The cords of members 52,53 are preferably inclined forming an included angle relative to the radial direction in a range from 25° to 75°, preferably 30°. If two members are employed, the cord angles are preferably equal but oppositely disposed. The cord reinforcement member 52,53 improves the handling characteristics of a car having an uninflated tire of the present invention. The members 52,53 greatly reduce the tendency for the car to oversteer, a significant problem encountered in conventional tires that are driven while uninflated or underinflated.
A fabric reinforced member 61 may be added to the bead regions 22 of the tire 10. The fabric reinforced member has first and second ends 62,63. The member is wrapped about the ply 38 and the bead core 26. Both the first and the second ends 62,63 extend radially above and outward of the bead core 26.
The sidewall portions 20 are provided with first fillers 42. The first fillers 42 is employed between the innerliner 35 and the first reinforcement ply 38. The first fillers 42 extend from each bead region 22 radially to near or beneath the reinforcing belt structures 36. As illustrated in the preferred second embodiment of the invention as shown in FIGS. 2B and 3C, the sidewall portions 20 each include a first filler 42 and a second filler 46. The first fillers 42 are positioned as described above. The second fillers 46 are located between the first ply 38 and the turnup ends 32 of ply 38 respectively. The second filler 46 extends from each bead region 22 radially outward in proximity to the reinforcing belt structure 36.
As shown in FIG. 2B, the first fillers 42 preferably have a maximum thickness B at a location approximately radially aligned with the maximum section width of the tire 10, the thickness B being about three percent (3%) of the maximum section height SH. For example, in a P235/55R17 touring tire the thickness B of the insert 42 equals 0.10 inch (2.5 mm)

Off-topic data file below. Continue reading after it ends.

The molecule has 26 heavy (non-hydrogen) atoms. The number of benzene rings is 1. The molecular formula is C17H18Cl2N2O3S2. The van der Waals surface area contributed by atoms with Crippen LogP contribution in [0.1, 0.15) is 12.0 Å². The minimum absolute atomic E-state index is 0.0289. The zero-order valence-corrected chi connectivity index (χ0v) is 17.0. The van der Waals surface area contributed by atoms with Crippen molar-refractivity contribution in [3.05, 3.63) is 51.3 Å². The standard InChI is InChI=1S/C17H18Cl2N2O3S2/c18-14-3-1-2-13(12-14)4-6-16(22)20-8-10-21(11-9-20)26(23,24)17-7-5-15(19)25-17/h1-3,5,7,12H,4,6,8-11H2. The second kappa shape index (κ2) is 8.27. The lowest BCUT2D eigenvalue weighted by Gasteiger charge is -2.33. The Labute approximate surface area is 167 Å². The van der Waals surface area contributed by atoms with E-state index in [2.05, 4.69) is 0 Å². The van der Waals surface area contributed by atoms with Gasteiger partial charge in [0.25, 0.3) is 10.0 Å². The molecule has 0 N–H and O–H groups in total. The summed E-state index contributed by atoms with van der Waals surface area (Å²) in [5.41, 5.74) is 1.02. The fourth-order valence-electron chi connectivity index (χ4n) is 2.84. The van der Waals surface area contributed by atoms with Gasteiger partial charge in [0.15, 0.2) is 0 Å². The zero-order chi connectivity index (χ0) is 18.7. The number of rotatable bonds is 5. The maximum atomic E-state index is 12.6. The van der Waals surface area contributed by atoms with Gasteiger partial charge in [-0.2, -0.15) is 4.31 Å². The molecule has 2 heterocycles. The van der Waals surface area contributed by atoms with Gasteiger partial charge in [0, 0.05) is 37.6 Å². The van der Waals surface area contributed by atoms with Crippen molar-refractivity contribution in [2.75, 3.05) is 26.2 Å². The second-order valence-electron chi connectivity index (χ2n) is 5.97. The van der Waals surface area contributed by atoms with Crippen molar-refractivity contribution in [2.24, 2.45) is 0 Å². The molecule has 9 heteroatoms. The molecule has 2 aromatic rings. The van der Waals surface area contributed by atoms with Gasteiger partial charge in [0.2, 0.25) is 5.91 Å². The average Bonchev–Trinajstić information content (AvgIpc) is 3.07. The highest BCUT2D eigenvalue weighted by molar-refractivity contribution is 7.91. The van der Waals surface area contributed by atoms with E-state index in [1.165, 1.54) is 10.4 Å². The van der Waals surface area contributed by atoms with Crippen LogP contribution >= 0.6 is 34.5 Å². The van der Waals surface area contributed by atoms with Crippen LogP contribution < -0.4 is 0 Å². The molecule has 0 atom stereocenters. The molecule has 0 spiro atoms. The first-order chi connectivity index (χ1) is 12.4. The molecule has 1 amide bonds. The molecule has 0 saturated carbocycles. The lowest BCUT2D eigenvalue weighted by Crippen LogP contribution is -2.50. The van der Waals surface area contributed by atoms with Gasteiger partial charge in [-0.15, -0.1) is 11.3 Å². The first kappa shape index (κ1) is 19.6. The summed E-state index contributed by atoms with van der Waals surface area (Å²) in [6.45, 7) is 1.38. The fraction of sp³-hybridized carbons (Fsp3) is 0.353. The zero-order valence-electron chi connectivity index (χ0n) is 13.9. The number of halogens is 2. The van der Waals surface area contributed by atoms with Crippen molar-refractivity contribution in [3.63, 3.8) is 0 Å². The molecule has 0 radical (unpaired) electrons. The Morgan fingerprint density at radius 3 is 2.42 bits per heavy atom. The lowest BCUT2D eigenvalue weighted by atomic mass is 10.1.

For purposes of this invention, the maximum section width (SW) of the tire is measured parallel to the rotational axis of the tire from the axially outer surfaces of the tire, exclusive of indicia, adornment and the like. Also, for the purposes of this invention the tread width is the axial distance across the tire perpendicular to the equatorial plane (EP) of the tire as measured from the footprint of the tire inflated to maximum standard inflation pressure, at rated load and mounted on a wheel for which it was designed. In the particular embodiments illustrated in FIGS. 2B, the first fillers 42 each have a maximum thickness B of approximately 3 percent (3%) of the maximum section height SH at a location (h) approximately radially aligned the maximum section width of the tire.
The second fillers 46 preferably have a maximum thickness C of at least one and one-half percent (1.5%) of the maximum section height of the tire 10 at the location radially above the maximum section width of the tire. In the preferred embodiment the elastomeric second fillers 46 each have a thickness C of approximately one and one-half percent (1.5%) of the maximum section height SH of the tire at a radial location of about 75% of the section height SH. For example, in a P275/40ZR17 size high performance tire the thickness C of the tire equals 0.08 inches (2 mm). At the location h, approximately radially aligned with the location of the maximum section width of the tire, the thickness of the second filler is 0.05 inches (1.3 mm).
The overall cross-sectional thickness of the combination of elastomeric fillers 42,46 preceding from the bead cores 26 to the radial location of the maximum section width (SW) is preferably of constant thickness. The overall sidewall and carcass thickness is about 0.45 inches (11.5 mm) at the maximum section width location E and increases to an overall thickness F, in the region where it merges into the shoulder near the lateral tread edges 14,16, F being about two hundred percent (200%) of the overall sidewall thickness as measured at the maximum section width SW of the tire. Preferably, the overall thickness F of the sidewall in the shoulder region of the tire is at least one hundred twenty five percent (125%) of the overall sidewall thickness at the maximum section width (SW), more preferable at least 150%. This ratio means that the sidewall is substantially thinner than the predecessor type runflat tires.